Optimizing Squeak

Carl Watts Carl at AppliedThought.com
Tue Feb 23 16:42:26 UTC 1999

>The best alternative I came up with was what I'll call a message send
>bytecode set.

Very interesting!

>The issue is the processor pipleine
>uses the address of the branch instruction (usually an unconditional jump
>to a table indexed address) to "predict" what address a branch will go to.

Oh, I didn't know that. Interesting...  It does this even for a "branch to address given in a register" instruction (which, I guess, is what it would be on a RISC processor)?

I had been under the mistaken impression that "branch prediction" meant "predicting whether or not a conditional branch will be taken" not "predicting which is the next instruction to execute after ANY branch so we can keep the pipeline filled".

Thanks for explaining that, Jan.

Then I read Tim Olson's further details:
>There are at least 2 kinds of Branch Target Caches:
>Branch Target Address Cache [BTAC] (P6, PowerPC 604e)
>     this cache is indexed by the address of the branch instruction, and
>     returns the address of the predicted target
>Branch Target Instruction Cache [BTIC] (AMD 29K, PowerPC 750)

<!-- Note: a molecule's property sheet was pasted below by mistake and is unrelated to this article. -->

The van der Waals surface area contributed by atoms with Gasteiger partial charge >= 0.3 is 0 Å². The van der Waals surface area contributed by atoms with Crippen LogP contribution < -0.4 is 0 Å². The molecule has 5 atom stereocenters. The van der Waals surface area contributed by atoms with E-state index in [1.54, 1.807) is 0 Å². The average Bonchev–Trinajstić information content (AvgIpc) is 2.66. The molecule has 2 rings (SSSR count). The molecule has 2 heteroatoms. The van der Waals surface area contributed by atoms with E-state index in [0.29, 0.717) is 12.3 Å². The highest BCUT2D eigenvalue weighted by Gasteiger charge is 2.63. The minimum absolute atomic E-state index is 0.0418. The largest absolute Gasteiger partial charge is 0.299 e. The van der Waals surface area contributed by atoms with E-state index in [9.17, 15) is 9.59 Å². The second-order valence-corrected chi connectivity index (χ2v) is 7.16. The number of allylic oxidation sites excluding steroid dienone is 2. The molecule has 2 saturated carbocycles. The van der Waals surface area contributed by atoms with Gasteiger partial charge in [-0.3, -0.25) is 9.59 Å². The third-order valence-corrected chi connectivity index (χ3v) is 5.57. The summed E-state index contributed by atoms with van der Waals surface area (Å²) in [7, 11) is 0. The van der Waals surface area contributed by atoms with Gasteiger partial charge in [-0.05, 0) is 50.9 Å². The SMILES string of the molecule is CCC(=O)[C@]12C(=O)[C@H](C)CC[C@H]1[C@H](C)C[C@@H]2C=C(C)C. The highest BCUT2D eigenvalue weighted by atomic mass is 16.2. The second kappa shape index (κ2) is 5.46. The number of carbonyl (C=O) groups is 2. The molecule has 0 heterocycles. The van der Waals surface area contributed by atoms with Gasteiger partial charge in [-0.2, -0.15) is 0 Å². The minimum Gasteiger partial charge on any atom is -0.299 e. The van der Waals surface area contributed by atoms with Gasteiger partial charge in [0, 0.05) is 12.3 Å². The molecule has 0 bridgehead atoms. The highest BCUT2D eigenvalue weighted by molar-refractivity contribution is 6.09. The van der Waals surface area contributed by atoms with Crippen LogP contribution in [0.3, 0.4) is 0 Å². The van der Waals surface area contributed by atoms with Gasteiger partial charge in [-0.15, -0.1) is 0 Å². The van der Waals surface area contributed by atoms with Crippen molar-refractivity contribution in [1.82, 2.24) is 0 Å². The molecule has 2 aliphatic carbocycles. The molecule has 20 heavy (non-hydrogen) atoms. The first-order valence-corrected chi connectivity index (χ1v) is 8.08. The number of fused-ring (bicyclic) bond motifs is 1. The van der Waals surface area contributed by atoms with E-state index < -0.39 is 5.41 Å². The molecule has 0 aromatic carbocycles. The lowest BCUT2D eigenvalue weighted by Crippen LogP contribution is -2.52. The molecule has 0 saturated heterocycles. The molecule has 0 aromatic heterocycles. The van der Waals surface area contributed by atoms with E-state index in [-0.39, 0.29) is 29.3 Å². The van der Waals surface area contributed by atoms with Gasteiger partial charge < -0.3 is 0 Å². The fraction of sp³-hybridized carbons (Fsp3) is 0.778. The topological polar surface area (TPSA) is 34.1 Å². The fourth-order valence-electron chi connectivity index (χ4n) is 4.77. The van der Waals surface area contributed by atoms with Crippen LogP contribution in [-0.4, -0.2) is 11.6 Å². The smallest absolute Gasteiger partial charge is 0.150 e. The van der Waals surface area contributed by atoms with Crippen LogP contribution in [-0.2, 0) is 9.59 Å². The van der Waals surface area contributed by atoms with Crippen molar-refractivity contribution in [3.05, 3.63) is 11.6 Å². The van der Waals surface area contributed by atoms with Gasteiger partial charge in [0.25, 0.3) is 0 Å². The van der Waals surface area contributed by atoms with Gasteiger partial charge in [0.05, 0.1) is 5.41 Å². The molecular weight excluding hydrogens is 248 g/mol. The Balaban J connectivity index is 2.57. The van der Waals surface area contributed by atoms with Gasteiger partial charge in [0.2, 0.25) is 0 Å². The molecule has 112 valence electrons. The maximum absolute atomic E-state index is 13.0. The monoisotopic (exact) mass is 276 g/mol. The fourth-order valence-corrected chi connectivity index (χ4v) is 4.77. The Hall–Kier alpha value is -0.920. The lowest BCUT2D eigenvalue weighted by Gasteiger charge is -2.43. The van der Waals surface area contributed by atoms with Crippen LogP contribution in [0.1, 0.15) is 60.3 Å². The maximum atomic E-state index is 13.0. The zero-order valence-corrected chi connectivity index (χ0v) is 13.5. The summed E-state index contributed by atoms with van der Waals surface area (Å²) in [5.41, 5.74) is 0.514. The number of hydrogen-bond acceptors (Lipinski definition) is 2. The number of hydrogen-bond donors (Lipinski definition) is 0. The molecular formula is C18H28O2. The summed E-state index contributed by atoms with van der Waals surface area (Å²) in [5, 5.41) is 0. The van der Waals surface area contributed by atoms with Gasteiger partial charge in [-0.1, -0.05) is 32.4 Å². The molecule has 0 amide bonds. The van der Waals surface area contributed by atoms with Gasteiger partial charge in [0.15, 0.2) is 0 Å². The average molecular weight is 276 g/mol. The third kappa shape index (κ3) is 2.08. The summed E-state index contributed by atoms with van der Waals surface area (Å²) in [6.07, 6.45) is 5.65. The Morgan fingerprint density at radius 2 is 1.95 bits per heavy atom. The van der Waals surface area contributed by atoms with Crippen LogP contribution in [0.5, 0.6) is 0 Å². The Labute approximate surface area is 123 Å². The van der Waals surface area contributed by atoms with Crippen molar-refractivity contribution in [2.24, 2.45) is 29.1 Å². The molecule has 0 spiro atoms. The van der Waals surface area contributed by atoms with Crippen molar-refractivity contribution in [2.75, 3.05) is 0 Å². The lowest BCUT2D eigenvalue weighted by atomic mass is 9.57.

>   this cache is indexed by the address of the branch target, and
>    returns the first few instructions at that target

So (let me summarize my understanding here), on current Intel chips (P6) (which uses BTAC) this branch misprediction (for a byte-code dispatch loop that used the bytecode to index into a 256 element table of addresses) WOULD have the bad branch misprediction behavior Jan takes about.

But current PPC's (which use BTIC) wouldn't have this problem in this kind of byte-code dispatch loop. In fact since the first few instructions to handle each bytecode would be cached, they should have really good pipelining behavior for this kind of byte-code dispatch loop.

FYI: The BrouHaHa interpreter which Eliot Miranda wrote used (if I remember correctly) what the referenced document (http://www.complang.tuwien.ac.at/forth/threaded-code.html) would have us call "direct token threaded code".  On current PPC chips this kind of byte-code interpreter should also perform well because of the PPC's BTIC.

Thanks for the additional details Tim!


P.S. Gee, following this thread is like taking a course in computer engineering!

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